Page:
Hackers 'steal 1.2bn passwords'
Russian hackers have stolen 1.2 billion user names and passwords in a series of Internet heists affecting 420,000 websites, according to a report.
The thievery was described in a New York Times story based on the findings of Hold Security, a Milwaukee firm that has a history of uncovering online security breaches.
The identities of the websites that were broken into were not identified by the newspaper, which cited non-disclosure agreements that required Hold Security to keep some information confidential.
The reported break-ins are the latest incidents to raise doubts about the security measures that both big and small companies use to protect people's information online.
Security experts believe hackers will continue breaking into computer networks unless companies become more vigilant.
"Companies that rely on usernames and passwords have to develop a sense of urgency about changing this," Avivah Litan, a security analyst at the research firm Gartner told the New York Times.
Retailer Target is still struggling to win back its shoppers' trust after hackers believed to be attacking from Eastern Europe stole 40 million credit card numbers and 70 million addresses, phone numbers and other personal information last winter.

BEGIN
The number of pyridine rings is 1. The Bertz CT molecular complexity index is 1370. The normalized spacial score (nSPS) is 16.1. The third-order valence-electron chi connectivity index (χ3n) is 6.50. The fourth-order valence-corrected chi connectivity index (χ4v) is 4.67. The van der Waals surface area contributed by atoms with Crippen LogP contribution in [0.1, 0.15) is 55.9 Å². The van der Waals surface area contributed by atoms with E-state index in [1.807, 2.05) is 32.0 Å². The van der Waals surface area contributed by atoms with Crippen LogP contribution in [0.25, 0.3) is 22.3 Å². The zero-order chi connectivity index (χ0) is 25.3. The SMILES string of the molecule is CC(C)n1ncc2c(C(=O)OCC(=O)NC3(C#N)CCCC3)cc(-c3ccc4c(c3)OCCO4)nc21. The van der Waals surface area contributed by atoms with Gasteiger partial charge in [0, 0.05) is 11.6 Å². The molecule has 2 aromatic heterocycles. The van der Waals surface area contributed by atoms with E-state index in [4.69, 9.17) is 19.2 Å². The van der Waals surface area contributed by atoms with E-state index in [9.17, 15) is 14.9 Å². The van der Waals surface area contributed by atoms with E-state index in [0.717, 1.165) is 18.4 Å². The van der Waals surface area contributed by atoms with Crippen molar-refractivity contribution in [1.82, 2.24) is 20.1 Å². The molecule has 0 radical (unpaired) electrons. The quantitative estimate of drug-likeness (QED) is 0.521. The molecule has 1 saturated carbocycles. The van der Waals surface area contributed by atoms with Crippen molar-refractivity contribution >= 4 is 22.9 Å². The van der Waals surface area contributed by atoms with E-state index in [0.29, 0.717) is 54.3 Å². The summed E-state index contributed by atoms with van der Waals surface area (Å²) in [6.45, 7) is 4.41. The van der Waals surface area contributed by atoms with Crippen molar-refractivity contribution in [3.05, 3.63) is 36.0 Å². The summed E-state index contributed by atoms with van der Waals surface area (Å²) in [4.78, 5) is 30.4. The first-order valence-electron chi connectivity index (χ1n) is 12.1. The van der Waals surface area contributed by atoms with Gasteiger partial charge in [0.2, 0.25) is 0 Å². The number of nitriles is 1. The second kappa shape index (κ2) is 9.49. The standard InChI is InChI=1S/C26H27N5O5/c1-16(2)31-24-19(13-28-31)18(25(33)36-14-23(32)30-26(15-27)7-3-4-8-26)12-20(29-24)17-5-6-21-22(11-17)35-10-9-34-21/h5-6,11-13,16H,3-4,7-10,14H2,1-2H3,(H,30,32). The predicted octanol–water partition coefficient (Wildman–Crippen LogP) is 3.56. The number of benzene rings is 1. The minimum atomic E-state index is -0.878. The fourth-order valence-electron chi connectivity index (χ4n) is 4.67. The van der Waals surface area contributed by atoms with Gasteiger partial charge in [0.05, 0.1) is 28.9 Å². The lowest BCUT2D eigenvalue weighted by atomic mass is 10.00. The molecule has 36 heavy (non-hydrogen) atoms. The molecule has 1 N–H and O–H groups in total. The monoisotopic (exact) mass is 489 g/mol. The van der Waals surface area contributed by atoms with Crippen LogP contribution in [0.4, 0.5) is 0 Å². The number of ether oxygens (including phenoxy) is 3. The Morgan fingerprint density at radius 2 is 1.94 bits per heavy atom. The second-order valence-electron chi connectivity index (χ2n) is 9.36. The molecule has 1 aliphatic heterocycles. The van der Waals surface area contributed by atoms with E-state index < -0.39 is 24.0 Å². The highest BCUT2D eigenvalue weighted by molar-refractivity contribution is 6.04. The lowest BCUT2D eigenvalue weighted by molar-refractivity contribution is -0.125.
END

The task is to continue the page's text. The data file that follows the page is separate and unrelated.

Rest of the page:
Alex Holden, the founder and chief information security officer of Hold Security, told the New York Times that most of the sites hit by the Russian hackers are still vulnerable to further break-ins.
Besides stealing 1.2 billion online passwords, the hackers also have amassed 500 million email addresses that could help them engineer other crimes, according to Hold Security.
So, far little of the information stolen in the wave of attacks appears to have been sold to other online crooks, according to the New York Times.
Instead, the information is being used to send marketing pitches, schemes and other junk messages on social networks on Twitter, the newspaper said.
The breadth of these break-ins should serve as a chilling reminder of the problems that have been going undetected on the Internet for years, said John Prisco, chief executive of another security firm, Triumfant.
"This issue reminds me of an iceberg, where 90% of it is actually underwater," he said.
"That's what is going on here... So many cyber breaches today are not actually reported, often times because companies are losing information and they are not even aware of it."